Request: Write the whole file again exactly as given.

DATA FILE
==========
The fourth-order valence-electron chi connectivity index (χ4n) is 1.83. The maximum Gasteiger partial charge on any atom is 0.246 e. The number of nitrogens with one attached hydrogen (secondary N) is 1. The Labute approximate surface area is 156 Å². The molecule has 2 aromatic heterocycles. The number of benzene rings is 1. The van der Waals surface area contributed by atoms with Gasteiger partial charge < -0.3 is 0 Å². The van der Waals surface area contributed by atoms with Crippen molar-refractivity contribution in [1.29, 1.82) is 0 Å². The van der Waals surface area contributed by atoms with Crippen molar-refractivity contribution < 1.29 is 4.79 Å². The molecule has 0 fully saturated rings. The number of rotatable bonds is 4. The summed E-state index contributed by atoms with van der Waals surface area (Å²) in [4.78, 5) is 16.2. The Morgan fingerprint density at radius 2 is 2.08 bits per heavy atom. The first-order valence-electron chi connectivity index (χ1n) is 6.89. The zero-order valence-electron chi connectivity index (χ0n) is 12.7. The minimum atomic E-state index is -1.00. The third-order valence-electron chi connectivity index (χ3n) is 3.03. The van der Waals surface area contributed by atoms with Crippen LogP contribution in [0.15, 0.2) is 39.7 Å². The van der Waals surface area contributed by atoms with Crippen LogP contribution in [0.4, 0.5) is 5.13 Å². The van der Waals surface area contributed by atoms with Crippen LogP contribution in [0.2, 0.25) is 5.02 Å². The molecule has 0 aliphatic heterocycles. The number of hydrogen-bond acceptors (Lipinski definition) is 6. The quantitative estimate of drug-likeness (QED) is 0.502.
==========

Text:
The fourth-order valence-electron chi connectivity index (χ4n) is 1.83. The maximum Gasteiger partial charge on any atom is 0.246 e. The number of nitrogens with one attached hydrogen (secondary N) is 1. The Labute approximate surface area is 156 Å². The molecule has 2 aromatic heterocycles. The number of benzene rings is 1. The van der Waals surface area contributed by atoms with Gasteiger partial charge < -0.3 is 0 Å². The van der Waals surface area contributed by atoms with Crippen molar-refractivity contribution in [1.29, 1.82) is 0 Å². The van der Waals surface area contributed by atoms with Crippen molar-refractivity contribution < 1.29 is 4.79 Å². The molecule has 0 fully saturated rings. The number of rotatable bonds is 4. The summed E-state index contributed by atoms with van der Waals surface area (Å²) in [4.78, 5) is 16.2. The Morgan fingerprint density at radius 2 is 2.08 bits per heavy atom. The first-order valence-electron chi connectivity index (χ1n) is 6.89. The zero-order valence-electron chi connectivity index (χ0n) is 12.7. The minimum atomic E-state index is -1.00. The third-order valence-electron chi connectivity index (χ3n) is 3.03. The van der Waals surface area contributed by atoms with Crippen LogP contribution in [0.15, 0.2) is 39.7 Å². The van der Waals surface area contributed by atoms with Crippen LogP contribution in [0.4, 0.5) is 5.13 Å². The van der Waals surface area contributed by atoms with Crippen LogP contribution in [0.2, 0.25) is 5.02 Å². The molecule has 0 aliphatic heterocycles. The number of hydrogen-bond acceptors (Lipinski definition) is 6. The quantitative estimate of drug-likeness (QED) is 0.502.